Passive house
Passive house principles
A well insulated house, which keep the heat inside and thereby minimizes the demand for energy

A comfortable house with good indoor air quality

The principles in passive
house design
1. Minimization of heat loss

2. Optimization of the heat gains

3. Optimization of active systems (heat recovery)
Passive house criterions
and recommendations
Passive house criterions:
Demand for space
heating/cooling: 15 kWh/m2 year (net m2)
Primary energy demand: 120 kWh/m2 year(net m2)
Air tightness: 0,6 h-1 v. 50 Pa


Passive house recommendations:
Heat load: max: 10 W/m2 (air heating)
Over temperature: max: 10 % > 25°C
Window U-value : max: 0,80 W/m2K


Active House is a vision of buildings that create healthier and more comfortable lives for their users without impacting negatively on the climate and the environment – thus moving us towards a cleaner, healthier and safer world.

Buildings that gives more than they take...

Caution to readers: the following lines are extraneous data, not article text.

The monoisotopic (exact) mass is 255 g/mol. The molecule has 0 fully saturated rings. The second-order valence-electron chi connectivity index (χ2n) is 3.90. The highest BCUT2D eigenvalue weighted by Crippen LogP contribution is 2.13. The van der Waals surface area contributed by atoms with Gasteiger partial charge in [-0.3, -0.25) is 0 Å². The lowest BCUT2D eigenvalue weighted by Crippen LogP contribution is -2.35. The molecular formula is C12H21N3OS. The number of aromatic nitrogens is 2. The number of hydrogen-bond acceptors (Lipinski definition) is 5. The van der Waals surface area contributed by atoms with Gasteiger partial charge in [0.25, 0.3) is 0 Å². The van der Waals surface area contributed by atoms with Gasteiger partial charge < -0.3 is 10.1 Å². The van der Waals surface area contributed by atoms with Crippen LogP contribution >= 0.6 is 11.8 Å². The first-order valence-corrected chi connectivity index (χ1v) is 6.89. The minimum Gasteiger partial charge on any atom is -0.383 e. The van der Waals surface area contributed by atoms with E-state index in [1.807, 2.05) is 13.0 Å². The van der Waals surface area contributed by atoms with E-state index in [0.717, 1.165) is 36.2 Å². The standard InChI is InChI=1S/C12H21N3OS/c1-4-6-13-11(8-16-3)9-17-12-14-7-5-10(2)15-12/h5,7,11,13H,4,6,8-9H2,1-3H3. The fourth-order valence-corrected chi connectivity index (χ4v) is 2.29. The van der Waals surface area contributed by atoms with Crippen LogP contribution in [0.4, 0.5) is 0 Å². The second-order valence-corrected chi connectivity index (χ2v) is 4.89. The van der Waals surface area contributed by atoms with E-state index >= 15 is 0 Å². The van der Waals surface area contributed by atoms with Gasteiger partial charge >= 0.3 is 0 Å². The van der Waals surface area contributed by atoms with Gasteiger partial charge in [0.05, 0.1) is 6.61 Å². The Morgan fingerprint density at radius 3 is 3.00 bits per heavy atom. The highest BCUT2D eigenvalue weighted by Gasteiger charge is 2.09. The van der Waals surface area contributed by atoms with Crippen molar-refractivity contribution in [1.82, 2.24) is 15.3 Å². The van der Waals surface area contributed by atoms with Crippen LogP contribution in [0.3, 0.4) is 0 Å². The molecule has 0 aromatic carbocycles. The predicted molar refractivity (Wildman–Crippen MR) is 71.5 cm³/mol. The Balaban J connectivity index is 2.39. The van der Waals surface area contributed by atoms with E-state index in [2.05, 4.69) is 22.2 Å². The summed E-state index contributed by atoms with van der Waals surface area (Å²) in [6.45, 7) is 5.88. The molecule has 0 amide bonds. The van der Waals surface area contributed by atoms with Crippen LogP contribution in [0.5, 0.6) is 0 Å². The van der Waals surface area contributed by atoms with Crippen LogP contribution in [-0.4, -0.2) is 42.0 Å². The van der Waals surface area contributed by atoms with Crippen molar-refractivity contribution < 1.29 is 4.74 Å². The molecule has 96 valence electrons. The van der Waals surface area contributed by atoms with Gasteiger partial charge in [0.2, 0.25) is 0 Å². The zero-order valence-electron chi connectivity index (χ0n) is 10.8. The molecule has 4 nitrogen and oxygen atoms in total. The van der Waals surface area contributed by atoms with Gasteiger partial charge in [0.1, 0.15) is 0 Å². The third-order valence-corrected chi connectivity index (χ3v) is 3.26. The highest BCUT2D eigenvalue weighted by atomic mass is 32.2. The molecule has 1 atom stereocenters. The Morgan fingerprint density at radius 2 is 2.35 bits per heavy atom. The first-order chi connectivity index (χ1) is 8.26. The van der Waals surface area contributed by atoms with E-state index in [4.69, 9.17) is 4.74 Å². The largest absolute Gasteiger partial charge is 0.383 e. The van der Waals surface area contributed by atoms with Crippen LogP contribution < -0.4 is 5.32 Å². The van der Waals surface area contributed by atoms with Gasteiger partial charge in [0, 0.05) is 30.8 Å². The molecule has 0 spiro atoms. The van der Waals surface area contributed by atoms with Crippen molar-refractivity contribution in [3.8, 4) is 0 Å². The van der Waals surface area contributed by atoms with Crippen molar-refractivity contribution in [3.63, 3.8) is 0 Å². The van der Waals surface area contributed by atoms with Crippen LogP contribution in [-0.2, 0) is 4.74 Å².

Contributes positively to the energy
balance of the building


Creates a healthier and more
comfortable life for the occupants’


Has a positive impact on the
environment

Energy
Comfort
Environment
Video
DGNB puts sustainability on formula

DGNB is a voluntary system, which was originally developed in Germany

The system is based on the building's life cycle and the materials used for the building

Performance-based

Based on a holistic and flexible approach

What is included in DGNB?
The DGNB system assesses sustainability from 6 overall criteria

The site quality is assessed separately

One score is given for the building and one score for the site

The DGNB-GB have been adjusted to Danish standards and legislation

The first Danish consultants were educated in the summer of 2012

The Danish version of The DGNB system includes 49 assessment criteria

The future of DGNB-DK
DGNB was chosen between LEED, BREEAM and HQE

DGNB-DK is now the prefered standard for new sustainable buildings in Denmark

Green Building Council Denmark aims for DGNB to become mandatory

Some of the first certified passive houses in Denmark (www.passiv.de)

10 single-family houses
Single storey
169 m2 living area

Passive measures